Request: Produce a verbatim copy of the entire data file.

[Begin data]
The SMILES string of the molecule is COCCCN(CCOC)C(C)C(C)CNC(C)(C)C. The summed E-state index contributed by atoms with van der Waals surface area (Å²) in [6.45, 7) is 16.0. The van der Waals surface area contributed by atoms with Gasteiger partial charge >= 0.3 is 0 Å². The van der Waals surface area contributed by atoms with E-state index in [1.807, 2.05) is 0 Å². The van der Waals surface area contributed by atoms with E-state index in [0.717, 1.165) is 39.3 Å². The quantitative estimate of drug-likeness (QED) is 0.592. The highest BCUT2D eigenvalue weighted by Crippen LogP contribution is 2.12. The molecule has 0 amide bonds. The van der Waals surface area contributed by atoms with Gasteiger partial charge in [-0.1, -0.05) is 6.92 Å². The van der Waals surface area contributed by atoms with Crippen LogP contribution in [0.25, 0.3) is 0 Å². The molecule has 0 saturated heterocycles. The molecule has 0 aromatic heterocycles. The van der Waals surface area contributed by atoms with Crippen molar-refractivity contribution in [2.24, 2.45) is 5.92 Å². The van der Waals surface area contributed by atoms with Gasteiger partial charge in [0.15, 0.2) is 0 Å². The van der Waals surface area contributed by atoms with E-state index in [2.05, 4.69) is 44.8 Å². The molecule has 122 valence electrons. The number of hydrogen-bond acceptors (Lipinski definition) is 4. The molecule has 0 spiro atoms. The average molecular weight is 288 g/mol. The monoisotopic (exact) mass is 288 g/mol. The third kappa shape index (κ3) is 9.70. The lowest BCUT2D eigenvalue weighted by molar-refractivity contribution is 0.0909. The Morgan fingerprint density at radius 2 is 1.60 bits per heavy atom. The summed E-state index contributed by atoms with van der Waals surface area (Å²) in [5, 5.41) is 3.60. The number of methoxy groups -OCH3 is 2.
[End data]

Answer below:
The SMILES string of the molecule is COCCCN(CCOC)C(C)C(C)CNC(C)(C)C. The summed E-state index contributed by atoms with van der Waals surface area (Å²) in [6.45, 7) is 16.0. The van der Waals surface area contributed by atoms with Gasteiger partial charge >= 0.3 is 0 Å². The van der Waals surface area contributed by atoms with E-state index in [1.807, 2.05) is 0 Å². The van der Waals surface area contributed by atoms with E-state index in [0.717, 1.165) is 39.3 Å². The quantitative estimate of drug-likeness (QED) is 0.592. The highest BCUT2D eigenvalue weighted by Crippen LogP contribution is 2.12. The molecule has 0 amide bonds. The van der Waals surface area contributed by atoms with Gasteiger partial charge in [-0.1, -0.05) is 6.92 Å². The van der Waals surface area contributed by atoms with Crippen LogP contribution in [0.25, 0.3) is 0 Å². The molecule has 0 saturated heterocycles. The molecule has 0 aromatic heterocycles. The van der Waals surface area contributed by atoms with Crippen molar-refractivity contribution in [2.24, 2.45) is 5.92 Å². The van der Waals surface area contributed by atoms with Gasteiger partial charge in [0.15, 0.2) is 0 Å². The van der Waals surface area contributed by atoms with E-state index in [2.05, 4.69) is 44.8 Å². The molecule has 122 valence electrons. The number of hydrogen-bond acceptors (Lipinski definition) is 4. The molecule has 0 spiro atoms. The average molecular weight is 288 g/mol. The monoisotopic (exact) mass is 288 g/mol. The third kappa shape index (κ3) is 9.70. The lowest BCUT2D eigenvalue weighted by molar-refractivity contribution is 0.0909. The Morgan fingerprint density at radius 2 is 1.60 bits per heavy atom. The summed E-state index contributed by atoms with van der Waals surface area (Å²) in [5, 5.41) is 3.60. The number of methoxy groups -OCH3 is 2.